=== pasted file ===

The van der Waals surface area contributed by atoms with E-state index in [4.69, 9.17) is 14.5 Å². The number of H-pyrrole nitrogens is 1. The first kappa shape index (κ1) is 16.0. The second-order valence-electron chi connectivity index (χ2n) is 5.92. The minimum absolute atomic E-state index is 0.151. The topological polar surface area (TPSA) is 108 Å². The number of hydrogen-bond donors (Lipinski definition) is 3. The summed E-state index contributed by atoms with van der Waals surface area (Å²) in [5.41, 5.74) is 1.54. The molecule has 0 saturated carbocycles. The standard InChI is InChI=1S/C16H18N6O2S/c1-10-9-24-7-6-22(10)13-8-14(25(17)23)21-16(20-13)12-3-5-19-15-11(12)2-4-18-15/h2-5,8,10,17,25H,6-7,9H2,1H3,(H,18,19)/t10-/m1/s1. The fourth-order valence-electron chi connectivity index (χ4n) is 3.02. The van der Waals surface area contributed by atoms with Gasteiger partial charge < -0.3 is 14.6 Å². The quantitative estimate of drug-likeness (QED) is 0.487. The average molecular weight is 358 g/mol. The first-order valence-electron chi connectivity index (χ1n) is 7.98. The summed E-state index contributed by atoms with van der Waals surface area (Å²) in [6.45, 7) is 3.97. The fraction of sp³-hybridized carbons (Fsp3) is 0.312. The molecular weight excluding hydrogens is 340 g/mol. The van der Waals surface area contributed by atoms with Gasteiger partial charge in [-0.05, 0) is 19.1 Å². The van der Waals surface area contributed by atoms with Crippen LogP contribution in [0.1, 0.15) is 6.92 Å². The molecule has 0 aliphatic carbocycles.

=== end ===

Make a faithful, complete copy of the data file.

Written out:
The van der Waals surface area contributed by atoms with E-state index in [4.69, 9.17) is 14.5 Å². The number of H-pyrrole nitrogens is 1. The first kappa shape index (κ1) is 16.0. The second-order valence-electron chi connectivity index (χ2n) is 5.92. The minimum absolute atomic E-state index is 0.151. The topological polar surface area (TPSA) is 108 Å². The number of hydrogen-bond donors (Lipinski definition) is 3. The summed E-state index contributed by atoms with van der Waals surface area (Å²) in [5.41, 5.74) is 1.54. The molecule has 0 saturated carbocycles. The standard InChI is InChI=1S/C16H18N6O2S/c1-10-9-24-7-6-22(10)13-8-14(25(17)23)21-16(20-13)12-3-5-19-15-11(12)2-4-18-15/h2-5,8,10,17,25H,6-7,9H2,1H3,(H,18,19)/t10-/m1/s1. The fourth-order valence-electron chi connectivity index (χ4n) is 3.02. The van der Waals surface area contributed by atoms with Gasteiger partial charge < -0.3 is 14.6 Å². The quantitative estimate of drug-likeness (QED) is 0.487. The average molecular weight is 358 g/mol. The first-order valence-electron chi connectivity index (χ1n) is 7.98. The summed E-state index contributed by atoms with van der Waals surface area (Å²) in [6.45, 7) is 3.97. The fraction of sp³-hybridized carbons (Fsp3) is 0.312. The molecular weight excluding hydrogens is 340 g/mol. The van der Waals surface area contributed by atoms with Gasteiger partial charge in [-0.05, 0) is 19.1 Å². The van der Waals surface area contributed by atoms with Crippen LogP contribution in [0.1, 0.15) is 6.92 Å². The molecule has 0 aliphatic carbocycles.